Stories from the Road with RLDC Sydney

This post is courtesy of Florida Epsilon Sydney Alexander, Resident Leadership Development Consultant.

LDC Sydney

The mission of most organizations is to ensure the sorority experience develops its members during their undergraduate years. In Pi Beta Phi’s mission statement, it states that Pi Beta Phi aims to “promote friendship, develop women of intellect and integrity, and cultivate leadership potential.” What most people do not see is how the sorority experience benefits not only the members, but the campus that it is a part of. As Pi Beta Phi accomplishes its mission, the college campus is positively affected.

Due to media headlines that tend to highlight negative stories, and movies that illustrate untrue, stereotypical experiences, many college campuses are having discussions as to why Greek life should remain on their college campus. If your campus administrators, parents or members of the community ask why your organization should still exist on your college campus today, I have just the answer for you.

Sororities positively impact campuses by…

Promoting campus involvement: The sorority experience encourages involvement within the chapter, but most importantly on the college campus. An average Executive Council is made up of about eight to ten individuals and chapters are much bigger than that. Whether it is student government, dance marathon, orientation leaders or campus ambassadors chapters encourage their members to join other organizations outside of their sorority and to use the leadership skills they have learned within the organization to better their community.

Creating a sense of belonging: After going through the formal recruitment process, a woman is given a bid into a sisterhood of women with similar interested and values. Sorority women over the course of their undergraduate years find a home away from home on their campus and in their chapter due to the lifelong friendships they have made. Women are more likely to stay at the university because of the relationships they have made during their sorority experience.

Committing to academic success: On most college campuses, the average GPA for a member in the Greek community exceeds the average college student. Organizations set standards and have ways to assist members who do not meet those expectations. Therefore, the sorority holds their members accountable and provides resources to ensure they are excelling inside of the classroom.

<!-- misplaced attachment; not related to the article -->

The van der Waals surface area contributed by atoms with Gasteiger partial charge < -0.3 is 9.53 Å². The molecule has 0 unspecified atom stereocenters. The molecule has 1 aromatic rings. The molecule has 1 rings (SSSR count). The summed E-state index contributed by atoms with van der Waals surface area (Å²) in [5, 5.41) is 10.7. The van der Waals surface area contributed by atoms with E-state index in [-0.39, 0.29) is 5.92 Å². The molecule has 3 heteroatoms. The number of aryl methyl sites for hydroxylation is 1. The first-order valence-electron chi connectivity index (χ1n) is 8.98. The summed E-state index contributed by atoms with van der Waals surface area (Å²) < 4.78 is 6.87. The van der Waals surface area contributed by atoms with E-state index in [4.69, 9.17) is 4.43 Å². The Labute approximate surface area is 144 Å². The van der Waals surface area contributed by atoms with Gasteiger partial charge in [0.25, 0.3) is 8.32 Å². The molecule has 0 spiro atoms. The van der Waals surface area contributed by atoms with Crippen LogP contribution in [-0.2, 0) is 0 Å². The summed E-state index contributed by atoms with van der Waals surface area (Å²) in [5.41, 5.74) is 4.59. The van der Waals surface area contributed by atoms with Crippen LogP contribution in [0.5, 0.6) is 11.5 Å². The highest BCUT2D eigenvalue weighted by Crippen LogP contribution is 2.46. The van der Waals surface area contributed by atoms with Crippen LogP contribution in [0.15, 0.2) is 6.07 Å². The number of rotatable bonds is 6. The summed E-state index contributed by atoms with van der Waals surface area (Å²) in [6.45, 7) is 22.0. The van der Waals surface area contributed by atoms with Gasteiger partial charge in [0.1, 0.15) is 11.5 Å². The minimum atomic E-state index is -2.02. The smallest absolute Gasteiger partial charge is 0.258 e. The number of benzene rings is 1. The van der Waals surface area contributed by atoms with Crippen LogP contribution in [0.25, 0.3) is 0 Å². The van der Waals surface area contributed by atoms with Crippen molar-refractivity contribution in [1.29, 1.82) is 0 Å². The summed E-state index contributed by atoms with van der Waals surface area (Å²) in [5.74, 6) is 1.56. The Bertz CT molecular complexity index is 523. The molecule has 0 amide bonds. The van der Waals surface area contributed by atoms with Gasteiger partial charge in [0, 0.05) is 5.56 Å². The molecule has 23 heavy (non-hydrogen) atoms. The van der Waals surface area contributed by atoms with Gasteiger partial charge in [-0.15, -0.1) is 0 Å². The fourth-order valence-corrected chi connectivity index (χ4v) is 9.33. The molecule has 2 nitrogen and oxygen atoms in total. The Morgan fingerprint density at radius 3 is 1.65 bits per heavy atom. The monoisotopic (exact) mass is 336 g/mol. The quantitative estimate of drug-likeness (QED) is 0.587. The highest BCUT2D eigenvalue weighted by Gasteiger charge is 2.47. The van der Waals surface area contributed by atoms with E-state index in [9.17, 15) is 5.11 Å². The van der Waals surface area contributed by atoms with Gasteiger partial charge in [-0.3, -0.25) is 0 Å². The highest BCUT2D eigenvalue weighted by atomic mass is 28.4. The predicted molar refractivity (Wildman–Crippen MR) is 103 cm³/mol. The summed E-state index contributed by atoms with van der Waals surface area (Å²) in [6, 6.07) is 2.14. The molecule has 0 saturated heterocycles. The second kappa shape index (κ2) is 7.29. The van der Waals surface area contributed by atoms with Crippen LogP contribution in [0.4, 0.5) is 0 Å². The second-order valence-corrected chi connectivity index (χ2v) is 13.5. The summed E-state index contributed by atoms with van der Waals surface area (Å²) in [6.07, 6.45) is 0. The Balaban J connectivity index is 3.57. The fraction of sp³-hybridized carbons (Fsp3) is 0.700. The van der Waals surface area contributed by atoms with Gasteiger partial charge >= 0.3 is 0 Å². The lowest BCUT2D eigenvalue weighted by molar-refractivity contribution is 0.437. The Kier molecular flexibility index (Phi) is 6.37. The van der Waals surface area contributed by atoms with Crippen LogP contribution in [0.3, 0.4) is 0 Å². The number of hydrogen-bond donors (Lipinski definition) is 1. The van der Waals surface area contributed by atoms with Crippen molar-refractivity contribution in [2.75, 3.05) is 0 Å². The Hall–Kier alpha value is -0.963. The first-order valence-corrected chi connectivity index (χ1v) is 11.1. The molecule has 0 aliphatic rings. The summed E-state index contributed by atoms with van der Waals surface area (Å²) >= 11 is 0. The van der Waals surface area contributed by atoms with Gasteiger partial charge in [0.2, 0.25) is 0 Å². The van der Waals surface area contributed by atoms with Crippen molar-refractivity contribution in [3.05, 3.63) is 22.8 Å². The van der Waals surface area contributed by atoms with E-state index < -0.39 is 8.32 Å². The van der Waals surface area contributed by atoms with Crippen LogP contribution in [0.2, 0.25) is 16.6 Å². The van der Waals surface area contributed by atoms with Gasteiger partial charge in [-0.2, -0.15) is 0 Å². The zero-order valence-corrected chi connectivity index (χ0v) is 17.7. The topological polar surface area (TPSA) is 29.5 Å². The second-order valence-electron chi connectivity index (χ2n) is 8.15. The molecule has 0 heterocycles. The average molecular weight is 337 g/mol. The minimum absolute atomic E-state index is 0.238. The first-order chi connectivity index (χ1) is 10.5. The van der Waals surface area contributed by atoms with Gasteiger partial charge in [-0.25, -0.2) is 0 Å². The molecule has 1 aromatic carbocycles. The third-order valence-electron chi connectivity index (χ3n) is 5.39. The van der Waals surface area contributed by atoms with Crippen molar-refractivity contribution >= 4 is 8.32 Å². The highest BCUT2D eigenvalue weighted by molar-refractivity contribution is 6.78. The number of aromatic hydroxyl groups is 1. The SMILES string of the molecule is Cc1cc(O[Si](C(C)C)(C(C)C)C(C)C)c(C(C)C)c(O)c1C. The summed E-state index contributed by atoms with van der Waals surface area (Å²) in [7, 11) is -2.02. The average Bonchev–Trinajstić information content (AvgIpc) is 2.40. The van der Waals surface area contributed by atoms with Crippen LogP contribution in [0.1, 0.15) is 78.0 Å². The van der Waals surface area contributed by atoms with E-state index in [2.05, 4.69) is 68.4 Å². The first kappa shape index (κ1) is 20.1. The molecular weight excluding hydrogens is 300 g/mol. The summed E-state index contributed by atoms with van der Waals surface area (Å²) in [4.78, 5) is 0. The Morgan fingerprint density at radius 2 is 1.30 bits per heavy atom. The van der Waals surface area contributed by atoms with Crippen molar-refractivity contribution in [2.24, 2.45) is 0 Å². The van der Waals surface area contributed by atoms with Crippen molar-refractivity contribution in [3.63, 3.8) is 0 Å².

Generating mentorship opportunities: I do not mean just the Big/Little relationship. Chapters typically have representation from every class at the university. This diversity typically serves the university as a way to help with a smooth transition into college life. Membership offers tutoring for those younger members who are struggling, finding members who are in organizations that others want to be a part of and members that are in the same major that demonstrate how to succeed.

Providing community service: Every organization has a philanthropy, and each chapter is expected to raise money or awareness for the cause it supports. The money raised may not directly benefit the university, but as students of the university they are representing it well by holding large scale community events on or around the campus community. Most chapters or Panhellenic councils set a certain amount of hours of community service that chapter members have to complete each semester. From Adopt-A-Street, going into local schools and reading to children, to serving the homeless, the community can see that the sorority experience promotes service to others.

Increasing graduation rates: A study in The Journal of Behavioral and Experimental Economics published that “four-year graduation rates are notably higher for Greek members than non-members.” If you take each of the points above, it leads to members of a sorority finding mentors, friends, campus organizations and a community to stay apart of.

Members benefit from the sorority experience just like the campus benefits from having each chapter a part of its community. It is a mutually beneficial relationship that sometimes is easy to forget when the positive stories rarely make headline news. Each organization may have different letters, philanthropies or ritual, but the experience on each campus is similar and the impact each organization has on the campus is just as valuable as the impact it has on its members.

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